"I still want to play," Schoeneweis said. "But first and foremost I had to make sure that my family was all right, and they are. We'll make it work. Last year was difficult, no doubt, but we're all in a better situation now."
The Brewers made sense on several fronts, chief of which is that they hold Spring Training in Phoenix and Schoeneweis lives in the area with his four children, all of whom are younger than 16.
They also have a new pitching coach, Rick Peterson, who worked with Schoeneweis for parts of two seasons with the Mets in 2007 and '08. The Brewers had Peterson speak to his former pupil before committing to a contract.
"Once I made the decision to play, this was a good place to settle in," Schoeneweis said. "I'm excited to get back into the game, I'm excited to compete for a job and I expect to make the team and go back to Milwaukee."
If he makes Milwaukee's roster, Schoeneweis' salary would be $800,000.
"You go through a year like he went through, maybe getting back to baseball is the best thing," Brewers general manager Doug Melvin said.
Gabrielle Schoeneweis died at the family's home of a drug overdose and Scott Schoeneweis spent more than three weeks on the bereavement list before returning to duty. Understandably, his performance suffered as the season wore on, and he finished with a 7.12 ERA.
"Last year had nothing to do with my ability as a baseball player," Schoeneweis said. "I don't see any reason why I can't perform at a high level for years to come."
The Brewers' primary left-handed reliever is Mitch Stetter, who appeared in a career-high 71 games last season with a 3.60 ERA and held left-handed batters to a .178 average. In parts of 11 seasons with six Major League teams, Schoeneweis has limited lefties to a .229 average.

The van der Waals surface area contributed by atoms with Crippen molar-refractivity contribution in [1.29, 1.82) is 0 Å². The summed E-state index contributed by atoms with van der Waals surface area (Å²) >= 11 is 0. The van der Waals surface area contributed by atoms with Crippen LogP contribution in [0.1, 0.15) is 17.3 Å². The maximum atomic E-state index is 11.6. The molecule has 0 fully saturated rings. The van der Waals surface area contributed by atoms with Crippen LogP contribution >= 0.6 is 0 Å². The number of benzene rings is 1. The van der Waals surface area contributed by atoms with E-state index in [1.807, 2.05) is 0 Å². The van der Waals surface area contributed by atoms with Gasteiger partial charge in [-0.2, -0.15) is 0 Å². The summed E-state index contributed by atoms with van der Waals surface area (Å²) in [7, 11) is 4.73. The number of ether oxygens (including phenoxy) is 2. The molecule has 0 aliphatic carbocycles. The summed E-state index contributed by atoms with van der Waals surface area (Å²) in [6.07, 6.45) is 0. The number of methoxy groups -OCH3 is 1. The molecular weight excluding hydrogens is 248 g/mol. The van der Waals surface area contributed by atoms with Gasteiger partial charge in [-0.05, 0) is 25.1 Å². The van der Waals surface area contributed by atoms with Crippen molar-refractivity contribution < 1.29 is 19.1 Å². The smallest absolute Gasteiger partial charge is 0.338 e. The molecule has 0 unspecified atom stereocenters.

"He's been pretty good left-on-left and we always talk about trying to squeeze two lefties on our staff," Melvin said. "That can be tough to do on a National League pitching staff. Mitch Stetter has done a nice job for us, but you never know when somebody is going to be hit by a line drive or turn an ankle. It's nice to have some experienced depth."
Asked whether Schoeneweis expressed a willingness to begin the season in the Minor Leagues, Melvin said, "That's not the focus right now. I don't know if he will or not. I told Scott we would be fair with him."
Schoeneweis also declined to say whether his contract included a specific "out" date.
"I'm not even thinking about that," he said. "I'm thinking about making the team, and I think I have some people there who want me to make it."
Melvin also confirmed that the Brewers had re-signed left-hander Chase Wright to a Minor League contract, but Wright's deal does not include an invitation to big league camp. Wright's agent contacted the Brewers looking for a job, Melvin said.
With Schoeneweis, the Brewers have 57 players on their Spring Training roster, including 32 pitchers. Melvin, who was scheduled to travel to Phoenix on Wednesday for a few days off before the start of Spring Training, might be just about finished adding pieces.
"You never know, but you get to the point where you've got too many people," he said. "You don't want to be where nobody can get innings and nobody can get at-bats. We're probably getting close to that point. We're pretty deep right now."